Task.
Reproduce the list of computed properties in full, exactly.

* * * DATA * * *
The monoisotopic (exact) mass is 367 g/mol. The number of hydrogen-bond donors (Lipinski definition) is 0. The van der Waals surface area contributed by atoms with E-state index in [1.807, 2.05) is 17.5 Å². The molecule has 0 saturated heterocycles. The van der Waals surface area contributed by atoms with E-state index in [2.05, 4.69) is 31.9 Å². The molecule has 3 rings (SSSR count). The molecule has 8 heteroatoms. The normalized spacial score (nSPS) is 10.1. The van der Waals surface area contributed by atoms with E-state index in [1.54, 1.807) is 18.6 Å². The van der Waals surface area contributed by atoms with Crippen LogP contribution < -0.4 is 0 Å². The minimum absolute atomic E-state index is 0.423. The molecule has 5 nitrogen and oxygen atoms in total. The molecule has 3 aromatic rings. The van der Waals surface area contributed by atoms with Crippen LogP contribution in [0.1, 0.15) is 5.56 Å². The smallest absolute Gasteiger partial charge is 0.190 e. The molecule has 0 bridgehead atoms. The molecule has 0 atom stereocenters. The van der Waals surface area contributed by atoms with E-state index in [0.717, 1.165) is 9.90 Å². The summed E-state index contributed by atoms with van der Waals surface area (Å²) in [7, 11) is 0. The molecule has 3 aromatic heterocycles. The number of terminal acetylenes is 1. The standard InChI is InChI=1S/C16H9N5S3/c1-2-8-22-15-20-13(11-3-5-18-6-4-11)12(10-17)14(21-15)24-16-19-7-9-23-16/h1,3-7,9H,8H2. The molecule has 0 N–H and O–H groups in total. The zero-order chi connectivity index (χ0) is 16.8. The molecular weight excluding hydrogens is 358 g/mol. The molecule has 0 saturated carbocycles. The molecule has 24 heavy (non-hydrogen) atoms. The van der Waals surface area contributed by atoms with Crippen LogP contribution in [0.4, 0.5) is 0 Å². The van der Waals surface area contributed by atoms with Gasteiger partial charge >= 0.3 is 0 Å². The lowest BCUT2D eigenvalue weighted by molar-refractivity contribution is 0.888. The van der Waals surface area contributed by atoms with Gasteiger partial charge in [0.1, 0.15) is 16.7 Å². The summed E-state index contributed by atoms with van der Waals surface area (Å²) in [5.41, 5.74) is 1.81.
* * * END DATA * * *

The monoisotopic (exact) mass is 367 g/mol. The number of hydrogen-bond donors (Lipinski definition) is 0. The van der Waals surface area contributed by atoms with E-state index in [1.807, 2.05) is 17.5 Å². The molecule has 0 saturated heterocycles. The van der Waals surface area contributed by atoms with E-state index in [2.05, 4.69) is 31.9 Å². The molecule has 3 rings (SSSR count). The molecule has 8 heteroatoms. The normalized spacial score (nSPS) is 10.1. The van der Waals surface area contributed by atoms with E-state index in [1.54, 1.807) is 18.6 Å². The van der Waals surface area contributed by atoms with Crippen LogP contribution < -0.4 is 0 Å². The minimum absolute atomic E-state index is 0.423. The molecule has 5 nitrogen and oxygen atoms in total. The molecule has 3 aromatic rings. The van der Waals surface area contributed by atoms with Crippen LogP contribution in [0.1, 0.15) is 5.56 Å². The smallest absolute Gasteiger partial charge is 0.190 e. The molecule has 0 bridgehead atoms. The molecule has 0 atom stereocenters. The van der Waals surface area contributed by atoms with E-state index in [0.717, 1.165) is 9.90 Å². The summed E-state index contributed by atoms with van der Waals surface area (Å²) in [7, 11) is 0. The molecule has 3 aromatic heterocycles. The number of terminal acetylenes is 1. The standard InChI is InChI=1S/C16H9N5S3/c1-2-8-22-15-20-13(11-3-5-18-6-4-11)12(10-17)14(21-15)24-16-19-7-9-23-16/h1,3-7,9H,8H2. The molecule has 0 N–H and O–H groups in total. The zero-order chi connectivity index (χ0) is 16.8. The molecular weight excluding hydrogens is 358 g/mol. The molecule has 0 saturated carbocycles. The molecule has 24 heavy (non-hydrogen) atoms. The van der Waals surface area contributed by atoms with Crippen LogP contribution in [0.4, 0.5) is 0 Å². The van der Waals surface area contributed by atoms with Gasteiger partial charge >= 0.3 is 0 Å². The lowest BCUT2D eigenvalue weighted by molar-refractivity contribution is 0.888. The van der Waals surface area contributed by atoms with Gasteiger partial charge in [0.1, 0.15) is 16.7 Å². The summed E-state index contributed by atoms with van der Waals surface area (Å²) in [5.41, 5.74) is 1.81.